Whenever a plein air work feels so rich that I can “smell” the landscape, I’m a goner.

Plein Air season approaches! It’s my favorite time of year here in Jackson Hole, Grand Teton National Park and the Greater Yellowstone region. Artists are out painting everywhere, offering new work fresh from a session on Antelope Flats, Jenny Lake, Mormon Row, Oxbow, the Elk Refuge, the Teton Village area, Moose, Moran Junction, Spring Gulch Road and Hardeman Ranch .

This summer’s major plein air events in the Jackson Hole/Grand Teton National Park/Greater Yellowstone/Teton Valley, Idaho include: Plein Air for the Park, the National Museum of Wildlife Art’s Plein Air Fest (which includes artists creating works other than plein air paintings), Artists in the Environment, Driggs Plein Air, the Teton Plein Air Painters, and during the Jackson Hole Fall Arts Festival, artists spread out for the “Quick Draw,” a festival favorite!

The Jackson Hole Art Blog is full of plein air stories! Just enter the words “plein air” in the search box to find dozens of stories on Jackson Hole artists and their work! See you out there!

Travis Walker, “Niko.”

Over the Rooftops; Letscher Lands at Tayloe Piggott

Bobbi Miller, “Over the Rooftop,” 6×6″ oil

Moran, Wyoming lies 30 miles north of the Town of Jackson. Last month Moran received almost 40 inches of snow, 10 inches above normal. Jackson has received almost the same amount, but Moran’s isolated location lends itself to days of being no other place than Moran.

It’s a singularly beautiful, remote and a Grand Teton National Park gateway. If you are a plein air painter, Moran offers an infinite number of beautiful locations and constant inspiration.

A Moran resident, Teton Plein Air Painter Bobbi Miller this winter has left her in awe of the Park’s forefathers who battled intense winter conditions without any of the modern conveniences we enjoy today. Confined to painting indoors this winter, Miller’s painting style has veered towards abstraction; quick work and impressions of landscape are intriguing.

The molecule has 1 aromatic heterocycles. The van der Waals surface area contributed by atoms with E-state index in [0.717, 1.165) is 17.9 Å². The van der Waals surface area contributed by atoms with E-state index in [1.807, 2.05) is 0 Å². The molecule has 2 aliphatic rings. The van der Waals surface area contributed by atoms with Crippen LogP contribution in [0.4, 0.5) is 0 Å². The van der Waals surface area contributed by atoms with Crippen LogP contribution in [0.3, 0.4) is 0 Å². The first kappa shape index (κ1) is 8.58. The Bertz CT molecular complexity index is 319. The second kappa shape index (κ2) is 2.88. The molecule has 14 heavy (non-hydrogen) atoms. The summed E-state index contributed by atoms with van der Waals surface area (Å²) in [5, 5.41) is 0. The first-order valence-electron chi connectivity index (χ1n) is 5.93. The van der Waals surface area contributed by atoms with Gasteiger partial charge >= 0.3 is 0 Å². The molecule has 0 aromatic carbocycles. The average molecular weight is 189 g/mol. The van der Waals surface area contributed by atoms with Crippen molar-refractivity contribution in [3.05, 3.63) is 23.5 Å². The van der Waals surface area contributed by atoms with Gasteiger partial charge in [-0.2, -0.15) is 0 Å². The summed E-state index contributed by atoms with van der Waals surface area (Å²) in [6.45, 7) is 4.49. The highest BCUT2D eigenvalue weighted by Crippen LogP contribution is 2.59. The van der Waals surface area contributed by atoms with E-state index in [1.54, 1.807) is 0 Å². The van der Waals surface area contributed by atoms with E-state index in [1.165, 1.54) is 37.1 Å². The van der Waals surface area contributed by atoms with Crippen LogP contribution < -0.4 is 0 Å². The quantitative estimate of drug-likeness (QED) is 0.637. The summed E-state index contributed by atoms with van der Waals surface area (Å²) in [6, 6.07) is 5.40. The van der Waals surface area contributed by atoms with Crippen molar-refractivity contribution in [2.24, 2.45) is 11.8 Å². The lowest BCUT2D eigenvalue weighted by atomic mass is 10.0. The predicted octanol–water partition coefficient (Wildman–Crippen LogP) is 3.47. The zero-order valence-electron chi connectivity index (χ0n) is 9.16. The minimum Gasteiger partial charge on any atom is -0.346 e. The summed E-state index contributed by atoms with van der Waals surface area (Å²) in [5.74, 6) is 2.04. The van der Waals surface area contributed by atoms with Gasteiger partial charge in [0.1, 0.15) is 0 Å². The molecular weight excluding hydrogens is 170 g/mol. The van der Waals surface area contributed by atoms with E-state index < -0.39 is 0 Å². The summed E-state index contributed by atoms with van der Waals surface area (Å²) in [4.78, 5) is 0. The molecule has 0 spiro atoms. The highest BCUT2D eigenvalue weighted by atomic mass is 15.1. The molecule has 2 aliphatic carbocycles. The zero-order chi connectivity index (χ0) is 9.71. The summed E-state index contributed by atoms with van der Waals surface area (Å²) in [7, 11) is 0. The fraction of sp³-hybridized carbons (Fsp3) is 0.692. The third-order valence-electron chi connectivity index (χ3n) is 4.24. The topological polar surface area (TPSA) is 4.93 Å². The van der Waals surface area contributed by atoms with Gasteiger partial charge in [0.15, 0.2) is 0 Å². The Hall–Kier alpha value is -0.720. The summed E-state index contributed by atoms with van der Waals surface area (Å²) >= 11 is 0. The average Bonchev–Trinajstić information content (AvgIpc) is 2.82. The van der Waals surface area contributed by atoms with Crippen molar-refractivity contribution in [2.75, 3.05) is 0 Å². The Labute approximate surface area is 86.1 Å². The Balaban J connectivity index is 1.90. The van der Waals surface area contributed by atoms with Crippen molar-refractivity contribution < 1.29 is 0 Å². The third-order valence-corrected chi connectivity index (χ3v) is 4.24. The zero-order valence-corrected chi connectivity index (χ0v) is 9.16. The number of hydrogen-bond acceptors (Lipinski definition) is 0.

“I must admit to putting those foot warmers in my boots when DRIVING to Dubois, Wyoming recently,” Miller confesses. Dubois lies approximately 75 miles east of Moran, and to get there one must travel over the spectacular but potentially very dangerous Togwotee Pass.

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Terry Tempest Williams’ Wyoming Art Stories

 For Annie~~Eleven Years. 

Terry Tempest Williams - Courtesy Coyote Clan

Terry Tempest Williams – Courtesy Coyote Clan

“Once upon a time, when women were birds, there was the simple understanding that to sing at dawn and to sing at dusk was to heal the world through joy.” ~~Terry Tempest Williams

The Wyoming Arts Council’s annual conference came to Jackson Hole this year, and attendees were treated to a closing keynote by Terry Tempest Williams. She was intimately present, and if you were lucky enough to hear her that afternoon you’ll carry the occasion in your heart a long while.

Williams had thought to read from her latest book, “When Women Were Birds.” Instead, she chose to address a question put to her by the Wyoming Art Council’s Karen Stewart: “How have the arts affected your life?” 

"When Women Were Birds" by Terry Tempest Williams

“When Women Were Birds” by Terry Tempest Williams